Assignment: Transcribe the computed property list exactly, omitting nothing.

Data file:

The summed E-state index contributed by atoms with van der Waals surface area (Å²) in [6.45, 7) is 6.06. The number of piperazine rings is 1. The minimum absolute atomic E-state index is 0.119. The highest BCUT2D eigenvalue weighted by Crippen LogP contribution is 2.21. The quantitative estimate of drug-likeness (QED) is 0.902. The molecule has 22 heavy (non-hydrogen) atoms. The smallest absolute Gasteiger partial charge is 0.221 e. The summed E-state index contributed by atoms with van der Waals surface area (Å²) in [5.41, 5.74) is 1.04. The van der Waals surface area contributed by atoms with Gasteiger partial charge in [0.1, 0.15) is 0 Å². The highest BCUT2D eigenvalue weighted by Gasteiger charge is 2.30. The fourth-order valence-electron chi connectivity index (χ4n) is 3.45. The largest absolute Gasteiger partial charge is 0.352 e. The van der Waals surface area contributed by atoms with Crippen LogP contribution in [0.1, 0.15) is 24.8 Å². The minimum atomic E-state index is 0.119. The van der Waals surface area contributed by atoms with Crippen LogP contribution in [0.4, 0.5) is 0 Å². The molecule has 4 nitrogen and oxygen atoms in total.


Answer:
The summed E-state index contributed by atoms with van der Waals surface area (Å²) in [6.45, 7) is 6.06. The number of piperazine rings is 1. The minimum absolute atomic E-state index is 0.119. The highest BCUT2D eigenvalue weighted by Crippen LogP contribution is 2.21. The quantitative estimate of drug-likeness (QED) is 0.902. The molecule has 22 heavy (non-hydrogen) atoms. The smallest absolute Gasteiger partial charge is 0.221 e. The summed E-state index contributed by atoms with van der Waals surface area (Å²) in [5.41, 5.74) is 1.04. The van der Waals surface area contributed by atoms with Gasteiger partial charge in [0.1, 0.15) is 0 Å². The highest BCUT2D eigenvalue weighted by Gasteiger charge is 2.30. The fourth-order valence-electron chi connectivity index (χ4n) is 3.45. The largest absolute Gasteiger partial charge is 0.352 e. The van der Waals surface area contributed by atoms with Crippen LogP contribution in [0.1, 0.15) is 24.8 Å². The minimum atomic E-state index is 0.119. The van der Waals surface area contributed by atoms with Crippen LogP contribution in [0.4, 0.5) is 0 Å². The molecule has 4 nitrogen and oxygen atoms in total.